Q: How do you expect these developments to progress as we move farther into the future?

A: We’re very optimistic here. We expect to see the ROI improve over the next five years. We also expect to see the more difficult chronic diseases (e.g., Alzheimer’s disease) receive better treatments if not outright cures. The key to these developments is data-centric—generating, managing, analyzing, and connecting massive data sets in ways that couldn’t be accomplished before.

Q: What are some ways that lab and other healthcare leaders can stay on top of these changes?

A: To stay on top of precision medicine developments, we recommend first and foremost to be patient. This is a new field that will take time getting worked into our healthcare system. There’s the discovery and proof-of-concept stage for precision medicine and then there’s the implementation stage. Look no further than the adoption of electronic health records as an example of some of the challenges for rolling out what seems like a “no-brainer” improvement for patient care into our healthcare system.

There are quite a few annual conferences and workshops that focus on personalized medicine and it’s really easy to meet up to learn from the presentations and to talk with other experts or researchers at the meetings. We also recommend getting involved in research on precision medicine, which is often shared via poster presentations. Talk with the poster presenters during the conference happy hour and there will be no shortage of ideas and opportunities.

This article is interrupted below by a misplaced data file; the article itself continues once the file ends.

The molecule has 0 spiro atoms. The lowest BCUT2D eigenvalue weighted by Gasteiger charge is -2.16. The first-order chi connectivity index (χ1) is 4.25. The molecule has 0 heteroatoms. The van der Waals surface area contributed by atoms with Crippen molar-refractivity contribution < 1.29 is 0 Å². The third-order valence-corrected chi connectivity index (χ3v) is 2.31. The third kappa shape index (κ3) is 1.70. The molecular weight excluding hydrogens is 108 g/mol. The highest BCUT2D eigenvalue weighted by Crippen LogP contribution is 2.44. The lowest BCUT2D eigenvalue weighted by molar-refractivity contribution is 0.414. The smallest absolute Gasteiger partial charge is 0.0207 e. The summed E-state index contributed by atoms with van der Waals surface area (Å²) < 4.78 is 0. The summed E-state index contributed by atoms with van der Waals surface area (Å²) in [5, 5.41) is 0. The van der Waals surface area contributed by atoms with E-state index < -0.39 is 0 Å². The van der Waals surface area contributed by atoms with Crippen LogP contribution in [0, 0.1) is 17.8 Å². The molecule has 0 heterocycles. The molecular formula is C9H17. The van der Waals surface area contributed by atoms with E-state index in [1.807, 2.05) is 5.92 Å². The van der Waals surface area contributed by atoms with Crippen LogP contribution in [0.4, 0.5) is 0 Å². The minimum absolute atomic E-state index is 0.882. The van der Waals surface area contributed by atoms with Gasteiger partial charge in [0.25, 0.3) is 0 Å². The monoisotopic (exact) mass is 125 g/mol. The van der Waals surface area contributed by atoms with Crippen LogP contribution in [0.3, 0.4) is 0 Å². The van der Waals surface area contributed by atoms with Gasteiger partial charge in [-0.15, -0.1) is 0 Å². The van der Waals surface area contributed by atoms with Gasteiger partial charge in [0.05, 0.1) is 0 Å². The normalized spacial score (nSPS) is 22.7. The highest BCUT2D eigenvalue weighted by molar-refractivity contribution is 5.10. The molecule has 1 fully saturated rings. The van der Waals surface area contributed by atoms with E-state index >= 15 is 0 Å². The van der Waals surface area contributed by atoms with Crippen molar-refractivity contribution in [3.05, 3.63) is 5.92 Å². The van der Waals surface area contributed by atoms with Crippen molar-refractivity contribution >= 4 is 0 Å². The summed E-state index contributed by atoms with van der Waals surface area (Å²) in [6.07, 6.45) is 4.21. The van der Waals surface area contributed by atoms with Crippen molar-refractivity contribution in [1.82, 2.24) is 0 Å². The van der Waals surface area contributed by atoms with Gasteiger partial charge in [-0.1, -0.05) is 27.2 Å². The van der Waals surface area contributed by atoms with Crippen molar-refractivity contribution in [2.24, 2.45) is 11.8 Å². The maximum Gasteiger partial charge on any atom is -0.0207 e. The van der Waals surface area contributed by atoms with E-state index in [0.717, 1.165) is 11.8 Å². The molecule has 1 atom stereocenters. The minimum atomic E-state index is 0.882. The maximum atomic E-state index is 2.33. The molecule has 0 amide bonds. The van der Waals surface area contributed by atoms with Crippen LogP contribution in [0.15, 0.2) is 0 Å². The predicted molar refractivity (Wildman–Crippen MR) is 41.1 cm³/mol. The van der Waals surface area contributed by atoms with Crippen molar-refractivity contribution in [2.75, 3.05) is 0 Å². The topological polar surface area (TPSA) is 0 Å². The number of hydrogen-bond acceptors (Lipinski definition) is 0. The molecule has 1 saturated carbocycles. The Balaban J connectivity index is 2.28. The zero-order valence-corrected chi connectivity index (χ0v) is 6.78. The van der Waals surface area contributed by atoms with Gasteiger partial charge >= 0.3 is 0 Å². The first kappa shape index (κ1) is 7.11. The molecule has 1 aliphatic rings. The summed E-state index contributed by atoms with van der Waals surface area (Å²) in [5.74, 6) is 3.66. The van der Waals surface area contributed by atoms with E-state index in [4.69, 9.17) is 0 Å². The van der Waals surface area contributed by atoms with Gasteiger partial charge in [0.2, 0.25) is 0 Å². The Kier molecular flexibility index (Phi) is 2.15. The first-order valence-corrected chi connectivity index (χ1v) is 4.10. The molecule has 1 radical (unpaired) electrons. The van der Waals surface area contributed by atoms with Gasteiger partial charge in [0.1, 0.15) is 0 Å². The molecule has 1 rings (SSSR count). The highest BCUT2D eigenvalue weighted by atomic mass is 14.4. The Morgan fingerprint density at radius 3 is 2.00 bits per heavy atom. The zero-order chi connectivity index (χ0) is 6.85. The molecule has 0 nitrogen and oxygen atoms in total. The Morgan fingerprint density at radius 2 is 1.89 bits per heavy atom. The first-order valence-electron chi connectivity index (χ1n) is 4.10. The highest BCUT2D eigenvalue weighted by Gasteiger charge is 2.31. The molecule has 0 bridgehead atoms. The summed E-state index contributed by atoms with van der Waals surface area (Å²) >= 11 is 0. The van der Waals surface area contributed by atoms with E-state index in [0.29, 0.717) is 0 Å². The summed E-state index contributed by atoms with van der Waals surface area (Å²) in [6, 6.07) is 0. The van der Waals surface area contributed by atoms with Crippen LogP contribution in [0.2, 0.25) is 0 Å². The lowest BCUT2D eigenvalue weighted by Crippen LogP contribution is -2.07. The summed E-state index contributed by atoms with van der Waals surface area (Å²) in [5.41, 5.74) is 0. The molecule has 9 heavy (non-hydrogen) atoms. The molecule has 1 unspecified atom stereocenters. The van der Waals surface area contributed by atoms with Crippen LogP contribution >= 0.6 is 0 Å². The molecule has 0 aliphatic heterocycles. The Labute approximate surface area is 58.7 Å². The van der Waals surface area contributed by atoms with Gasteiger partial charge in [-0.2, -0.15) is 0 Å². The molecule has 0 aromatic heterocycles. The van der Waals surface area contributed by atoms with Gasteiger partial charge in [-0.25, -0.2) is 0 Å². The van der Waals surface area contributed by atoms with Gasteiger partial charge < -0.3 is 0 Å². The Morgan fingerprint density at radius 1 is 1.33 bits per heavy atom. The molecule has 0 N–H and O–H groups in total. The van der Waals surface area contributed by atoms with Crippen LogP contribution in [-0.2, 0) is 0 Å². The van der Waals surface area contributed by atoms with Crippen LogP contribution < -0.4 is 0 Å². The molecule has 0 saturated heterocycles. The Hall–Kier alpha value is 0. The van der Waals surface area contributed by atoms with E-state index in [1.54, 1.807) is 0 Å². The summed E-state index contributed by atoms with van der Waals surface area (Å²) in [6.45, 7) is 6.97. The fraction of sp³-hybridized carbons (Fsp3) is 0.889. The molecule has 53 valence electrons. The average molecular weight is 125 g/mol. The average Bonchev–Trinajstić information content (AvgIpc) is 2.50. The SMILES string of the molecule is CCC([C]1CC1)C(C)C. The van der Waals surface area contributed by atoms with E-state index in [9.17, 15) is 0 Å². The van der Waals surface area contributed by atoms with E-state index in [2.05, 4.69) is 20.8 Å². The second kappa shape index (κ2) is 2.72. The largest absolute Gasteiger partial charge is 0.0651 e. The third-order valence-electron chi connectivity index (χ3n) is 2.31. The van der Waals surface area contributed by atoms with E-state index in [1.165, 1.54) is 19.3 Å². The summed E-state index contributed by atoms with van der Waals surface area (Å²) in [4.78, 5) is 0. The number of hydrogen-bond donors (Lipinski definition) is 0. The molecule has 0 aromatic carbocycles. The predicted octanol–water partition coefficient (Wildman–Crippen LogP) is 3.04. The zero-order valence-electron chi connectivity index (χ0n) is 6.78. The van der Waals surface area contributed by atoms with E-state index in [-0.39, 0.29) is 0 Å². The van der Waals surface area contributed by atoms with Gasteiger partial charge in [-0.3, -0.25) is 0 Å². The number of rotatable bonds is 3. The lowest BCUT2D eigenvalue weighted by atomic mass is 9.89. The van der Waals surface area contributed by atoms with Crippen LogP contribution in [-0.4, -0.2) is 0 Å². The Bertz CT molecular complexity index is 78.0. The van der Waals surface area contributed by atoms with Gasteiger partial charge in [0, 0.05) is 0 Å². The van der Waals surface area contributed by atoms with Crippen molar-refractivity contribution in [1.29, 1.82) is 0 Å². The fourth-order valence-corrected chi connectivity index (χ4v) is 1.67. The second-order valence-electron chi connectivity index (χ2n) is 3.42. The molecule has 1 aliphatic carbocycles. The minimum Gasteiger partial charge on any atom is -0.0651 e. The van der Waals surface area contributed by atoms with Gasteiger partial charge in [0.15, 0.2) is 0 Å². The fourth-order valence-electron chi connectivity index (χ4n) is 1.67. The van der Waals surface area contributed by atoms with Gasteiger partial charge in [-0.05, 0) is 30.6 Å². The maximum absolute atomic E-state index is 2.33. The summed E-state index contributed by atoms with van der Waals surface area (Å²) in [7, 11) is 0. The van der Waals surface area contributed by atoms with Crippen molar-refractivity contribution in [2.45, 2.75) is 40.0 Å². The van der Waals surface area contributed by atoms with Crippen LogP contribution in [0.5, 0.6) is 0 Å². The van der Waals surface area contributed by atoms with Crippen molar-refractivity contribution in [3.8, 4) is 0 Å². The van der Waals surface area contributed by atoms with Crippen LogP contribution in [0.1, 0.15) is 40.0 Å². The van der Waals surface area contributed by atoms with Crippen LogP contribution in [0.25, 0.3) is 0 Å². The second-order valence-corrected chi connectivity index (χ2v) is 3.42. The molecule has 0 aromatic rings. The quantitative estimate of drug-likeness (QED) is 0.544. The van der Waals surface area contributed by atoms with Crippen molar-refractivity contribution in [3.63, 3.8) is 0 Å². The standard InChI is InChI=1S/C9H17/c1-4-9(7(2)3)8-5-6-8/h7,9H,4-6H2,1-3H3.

Q: Was there anything you wanted to add that my above questions missed, or that you just wanted to mention?

A: Using AI in drug discovery is a potential game changer for precision medicine, however reaching a point where customers can do so is a multi-step process. First, scientists and researchers need clean data—and lots of it. This sounds simple but the reality for biotech and pharmaceutical companies is that they have mountains of data that are related and connected, but aren’t structured in a way that affords discovery easily—mind-blowing figures, like hundreds of terabytes produced every week. And it’s stored in all types of locations that can’t be shared effectively among each other, including various locally installed software tools, on instruments, in Excel spreadsheets, as images, etc.

Once the data are organized, you’re able to do useful things like run reports and ad hoc queries, which help scientists begin to analyze and connect the dots in ways they would have missed before. Using interactive visualization is the next level of that process because it enables scientists to actually see patterns within their own discovery data.

From there we start getting into the real possibilities of AI with things like predictive modeling and prescriptive analytics. Imagine if AI could discover that patients with a specific genetic mutation have a higher likelihood of responding positively to a certain class of drugs, much like how we know that mutations to BRCA1/BRCA2 cause increased risk of breast and ovarian cancer. That would lead to personalized treatment plans that could significantly improve patient outcomes and reduce adverse reactions. Predictive modeling and prescriptive analytics make this possible.

Ultimately, you’re maximizing the power of AI when you reach the point of automated decision-making, where AI is able to do all kinds of exciting things—to automatically identify patterns, trends, and correlations within the data, generate predictions, provide recommendations for potential drug candidates, optimize experimental designs, and even propose novel hypotheses for further investigation. That’s where we’re headed in precision medicine.